Quantum Anomalous Hall Effect in Hg_1-yMn_yTe Quantum Wells
Liu, Chao-Xing; /Tsinghua U., Beijing /Stanford U., Phys. Dept.; Qi, Xiao-Liang; /Stanford U., Phys. Dept.; Dai, Xi; Fang, Zhong; /Beijing, Inst. Phys.; Zhang, Shou-Cheng; /Stanford U., Phys. Dept.
2010-03-19
The quantum Hall effect is usually observed when the two-dimensional electron gas is subjected to an external magnetic field, so that their quantum states form Landau levels. In this work we predict that a new phenomenon, the quantum anomalous Hall effect, can be realized in Hg{sub 1-y}Mn{sub y}Te quantum wells, without the external magnetic field and the associated Landau levels. This effect arises purely from the spin polarization of the Mn atoms, and the quantized Hall conductance is predicted for a range of quantum well thickness and the concentration of the Mn atoms. This effect enables dissipationless charge current in spintronics devices.
Quantum Interference between Transverse Spatial Waveguide Modes
Mohanty, Aseema; Dutt, Avik; Ramelow, Sven; Nussenzveig, Paulo; Lipson, Michal
2016-01-01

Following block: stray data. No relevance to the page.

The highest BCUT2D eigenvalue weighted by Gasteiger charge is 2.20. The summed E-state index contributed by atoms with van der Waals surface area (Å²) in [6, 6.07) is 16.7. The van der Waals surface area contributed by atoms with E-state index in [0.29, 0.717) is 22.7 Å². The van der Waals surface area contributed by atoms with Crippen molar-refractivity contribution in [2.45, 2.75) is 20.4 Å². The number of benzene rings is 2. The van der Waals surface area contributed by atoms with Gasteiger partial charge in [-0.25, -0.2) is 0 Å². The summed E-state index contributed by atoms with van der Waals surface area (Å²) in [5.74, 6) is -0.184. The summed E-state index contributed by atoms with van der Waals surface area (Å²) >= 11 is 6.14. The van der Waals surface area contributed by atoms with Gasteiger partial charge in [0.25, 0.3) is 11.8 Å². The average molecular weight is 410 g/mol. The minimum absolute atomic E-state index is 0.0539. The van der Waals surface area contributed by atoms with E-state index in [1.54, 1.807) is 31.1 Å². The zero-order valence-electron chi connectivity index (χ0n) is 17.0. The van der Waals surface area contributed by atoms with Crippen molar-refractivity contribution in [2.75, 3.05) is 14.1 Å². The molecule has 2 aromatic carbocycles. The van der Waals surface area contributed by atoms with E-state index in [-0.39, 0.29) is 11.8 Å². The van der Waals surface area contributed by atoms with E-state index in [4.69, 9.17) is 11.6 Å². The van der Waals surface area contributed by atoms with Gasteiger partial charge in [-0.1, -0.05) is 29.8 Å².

Integrated quantum optics has drastically reduced the size of table-top optical experiments to the chip-scale, allowing for demonstrations of large-scale quantum information processing and quantum simulation. However, despite these advances, practical implementations of quantum photonic circuits remain limited because they consist of large networks of waveguide interferometers that path encode information which do not easily scale. Increasing the dimensionality of current quantum systems using higher degrees of freedom such as transverse spatial field distribution, polarization, time, and frequency to encode more information per carrier will enable scalability by simplifying quantum computational architectures, increasing security and noise tolerance in quantum communication channels, and simulating richer quantum phenomena. Here we demonstrate a scalable platform for photonic quantum information processing using waveguide quantum circuit building blocks based on the transverse spatial mode degree of freedom:...